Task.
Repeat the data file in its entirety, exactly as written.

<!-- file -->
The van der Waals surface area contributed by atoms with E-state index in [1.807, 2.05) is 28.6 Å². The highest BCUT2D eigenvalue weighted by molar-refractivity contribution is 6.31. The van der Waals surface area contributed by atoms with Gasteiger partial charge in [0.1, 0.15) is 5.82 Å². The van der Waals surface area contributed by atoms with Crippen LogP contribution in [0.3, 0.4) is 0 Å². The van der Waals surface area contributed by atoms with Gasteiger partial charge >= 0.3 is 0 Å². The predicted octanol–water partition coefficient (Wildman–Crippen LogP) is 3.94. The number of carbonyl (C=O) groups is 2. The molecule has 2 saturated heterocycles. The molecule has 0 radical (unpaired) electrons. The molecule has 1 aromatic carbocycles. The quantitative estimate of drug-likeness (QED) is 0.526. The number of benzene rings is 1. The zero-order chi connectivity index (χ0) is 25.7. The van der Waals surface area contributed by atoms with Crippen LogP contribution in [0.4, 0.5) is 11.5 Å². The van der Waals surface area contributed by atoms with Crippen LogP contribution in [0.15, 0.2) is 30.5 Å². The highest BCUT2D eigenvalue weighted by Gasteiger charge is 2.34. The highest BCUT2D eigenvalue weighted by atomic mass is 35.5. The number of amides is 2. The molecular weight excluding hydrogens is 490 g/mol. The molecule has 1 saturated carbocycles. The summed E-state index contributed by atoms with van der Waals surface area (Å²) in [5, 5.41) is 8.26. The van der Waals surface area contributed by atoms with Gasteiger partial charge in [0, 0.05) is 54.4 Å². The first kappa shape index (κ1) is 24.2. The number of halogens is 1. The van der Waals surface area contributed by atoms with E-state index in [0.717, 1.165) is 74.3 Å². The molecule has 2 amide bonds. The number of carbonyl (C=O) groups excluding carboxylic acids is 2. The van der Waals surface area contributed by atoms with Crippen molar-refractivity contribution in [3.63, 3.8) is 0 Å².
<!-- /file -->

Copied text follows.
The van der Waals surface area contributed by atoms with E-state index in [1.807, 2.05) is 28.6 Å². The highest BCUT2D eigenvalue weighted by molar-refractivity contribution is 6.31. The van der Waals surface area contributed by atoms with Gasteiger partial charge in [0.1, 0.15) is 5.82 Å². The van der Waals surface area contributed by atoms with Crippen LogP contribution in [0.3, 0.4) is 0 Å². The van der Waals surface area contributed by atoms with Gasteiger partial charge >= 0.3 is 0 Å². The predicted octanol–water partition coefficient (Wildman–Crippen LogP) is 3.94. The number of carbonyl (C=O) groups is 2. The molecule has 2 saturated heterocycles. The molecule has 0 radical (unpaired) electrons. The molecule has 1 aromatic carbocycles. The quantitative estimate of drug-likeness (QED) is 0.526. The number of benzene rings is 1. The zero-order chi connectivity index (χ0) is 25.7. The van der Waals surface area contributed by atoms with Crippen LogP contribution in [0.4, 0.5) is 11.5 Å². The van der Waals surface area contributed by atoms with Crippen LogP contribution in [0.15, 0.2) is 30.5 Å². The highest BCUT2D eigenvalue weighted by Gasteiger charge is 2.34. The highest BCUT2D eigenvalue weighted by atomic mass is 35.5. The number of amides is 2. The molecular weight excluding hydrogens is 490 g/mol. The molecule has 1 saturated carbocycles. The summed E-state index contributed by atoms with van der Waals surface area (Å²) in [5, 5.41) is 8.26. The van der Waals surface area contributed by atoms with Gasteiger partial charge in [0, 0.05) is 54.4 Å². The first kappa shape index (κ1) is 24.2. The number of halogens is 1. The van der Waals surface area contributed by atoms with E-state index in [0.717, 1.165) is 74.3 Å². The molecule has 2 amide bonds. The number of carbonyl (C=O) groups excluding carboxylic acids is 2. The van der Waals surface area contributed by atoms with Crippen molar-refractivity contribution in [3.63, 3.8) is 0 Å².